DILI (Timor-Leste) • Timor-Leste is set to hold an election at the weekend, after a campaign marred by violence and political mudslinging as the impoverished country struggles to buoy its oil-dependent economy.
It will be the second general election in less than a year after a months-long political impasse saw the 65-member Parliament dissolved in January.
Political parties on the tiny half-island nation of 1.2 million people made their final pitch to voters yesterday, wrapping up a tension-filled campaign.
Violent weekend clashes broke out between supporters of the Fretilin party and backers of the National Congress for Timorese Reconstruction led by former president and independence hero Xanana Gusmao. Some 16 people were injured and a couple of vehicles were torched, said the Australia Timor-Leste Election Observer Mission.
Timor-Leste - a former Portuguese colony which won independence in 2002 after a brutal, 24-year occupation by neighbouring Indonesia - has been wracked by violence before. In 2006, dozens were killed as political rivalries erupted into open conflict on the streets of capital Dili.
The fragile democracy wobbled again this year as Parliament was dissolved and new elections called amid tensions between former prime minister Mari Alkatiri's minority government and the opposition centred around Mr Gusmao's party.
Mr Alkatiri's Fretilin party, which narrowly won last July's poll, collapsed after its bid to introduce a policy programme and a new Budget was thwarted by a hostile opposition.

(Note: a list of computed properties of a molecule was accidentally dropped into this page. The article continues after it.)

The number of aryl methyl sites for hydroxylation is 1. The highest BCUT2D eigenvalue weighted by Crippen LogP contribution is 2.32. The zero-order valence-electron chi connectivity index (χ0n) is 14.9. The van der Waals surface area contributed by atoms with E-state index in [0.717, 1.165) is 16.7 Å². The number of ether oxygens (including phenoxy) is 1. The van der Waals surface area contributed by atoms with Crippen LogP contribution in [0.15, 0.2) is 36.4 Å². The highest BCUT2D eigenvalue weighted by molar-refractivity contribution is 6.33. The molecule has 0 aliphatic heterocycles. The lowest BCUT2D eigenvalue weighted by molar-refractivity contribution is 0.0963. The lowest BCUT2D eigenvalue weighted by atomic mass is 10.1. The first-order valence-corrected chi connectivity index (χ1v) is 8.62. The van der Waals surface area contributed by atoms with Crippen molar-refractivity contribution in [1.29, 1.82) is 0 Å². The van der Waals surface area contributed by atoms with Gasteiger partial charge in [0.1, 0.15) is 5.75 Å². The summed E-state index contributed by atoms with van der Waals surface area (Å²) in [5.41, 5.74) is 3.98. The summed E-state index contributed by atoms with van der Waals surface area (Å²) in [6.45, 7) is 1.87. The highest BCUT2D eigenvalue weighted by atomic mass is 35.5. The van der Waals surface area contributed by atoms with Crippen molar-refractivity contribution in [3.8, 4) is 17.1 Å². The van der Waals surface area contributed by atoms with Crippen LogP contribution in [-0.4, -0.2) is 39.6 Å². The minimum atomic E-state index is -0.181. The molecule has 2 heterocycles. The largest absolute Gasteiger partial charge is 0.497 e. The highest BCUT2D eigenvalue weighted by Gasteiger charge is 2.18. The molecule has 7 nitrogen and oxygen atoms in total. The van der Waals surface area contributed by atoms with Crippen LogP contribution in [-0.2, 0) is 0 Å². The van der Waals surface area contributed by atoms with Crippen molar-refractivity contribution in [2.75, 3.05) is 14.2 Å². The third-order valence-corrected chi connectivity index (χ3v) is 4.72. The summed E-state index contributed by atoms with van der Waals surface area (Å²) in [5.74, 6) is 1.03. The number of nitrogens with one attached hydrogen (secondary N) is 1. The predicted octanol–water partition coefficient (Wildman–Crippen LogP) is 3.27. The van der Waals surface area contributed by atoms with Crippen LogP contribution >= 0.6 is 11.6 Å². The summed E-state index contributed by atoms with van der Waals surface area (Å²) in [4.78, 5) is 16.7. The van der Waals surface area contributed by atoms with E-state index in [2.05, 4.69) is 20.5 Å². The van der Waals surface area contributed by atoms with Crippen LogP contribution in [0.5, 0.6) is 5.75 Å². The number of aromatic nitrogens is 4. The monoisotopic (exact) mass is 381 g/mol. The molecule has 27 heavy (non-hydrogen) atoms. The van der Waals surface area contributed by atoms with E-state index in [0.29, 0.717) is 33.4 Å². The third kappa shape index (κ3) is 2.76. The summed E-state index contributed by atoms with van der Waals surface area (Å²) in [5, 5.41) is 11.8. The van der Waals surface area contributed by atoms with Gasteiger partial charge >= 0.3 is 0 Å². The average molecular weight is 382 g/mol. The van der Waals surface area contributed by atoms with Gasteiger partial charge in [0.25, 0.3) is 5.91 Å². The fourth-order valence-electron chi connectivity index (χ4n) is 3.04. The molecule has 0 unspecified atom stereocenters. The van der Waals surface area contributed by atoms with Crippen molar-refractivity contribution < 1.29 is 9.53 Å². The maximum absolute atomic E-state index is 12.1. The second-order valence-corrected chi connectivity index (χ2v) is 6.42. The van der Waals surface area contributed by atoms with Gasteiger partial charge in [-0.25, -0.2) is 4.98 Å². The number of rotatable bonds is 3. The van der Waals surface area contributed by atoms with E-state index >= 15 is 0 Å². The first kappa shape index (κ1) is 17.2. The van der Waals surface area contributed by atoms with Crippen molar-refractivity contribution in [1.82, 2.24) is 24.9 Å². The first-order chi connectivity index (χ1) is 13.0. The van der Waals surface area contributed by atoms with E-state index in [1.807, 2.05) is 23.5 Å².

Ahead of Saturday's vote, Mr Gusmao has been leaning on his role as lead negotiator in settling a maritime boundary with Australia in March. The treaty, which ends a decades-long dispute over oil rights in the Timor Sea, could open the door to billions of dollars in royalties in a potential revenue-sharing deal from the Greater Sunrise offshore gas fields in the Timor Sea.
Mr Gusmao's party has an alliance with the People's Liberation Party and the youth-based Khunto, making the so-called Parliamentary Majority Alliance (AMP) the largest political bloc in the country.
"If AMP wins, we will support rapid economic development and bring oil to Timor Leste," Mr Gusmao told tens of thousand of flag-waving supporters at a rally on Tuesday.
Mr Alkatiri, a Muslim politician in the majority-Catholic country, has also promised to boost development, with the clock ticking on fast disappearing oil and gas reserves - and putting pressure on any new government to diversify the economy.
Oil and gas pay for the bulk of government spending, but oil revenues are in steep decline, and the country has few other productive economic sectors.
Some 40 per cent of Timor-Leste's people live in poverty. Providing jobs for the large numbers of young people and reining in public spending will be key tasks for the new government, analysts say.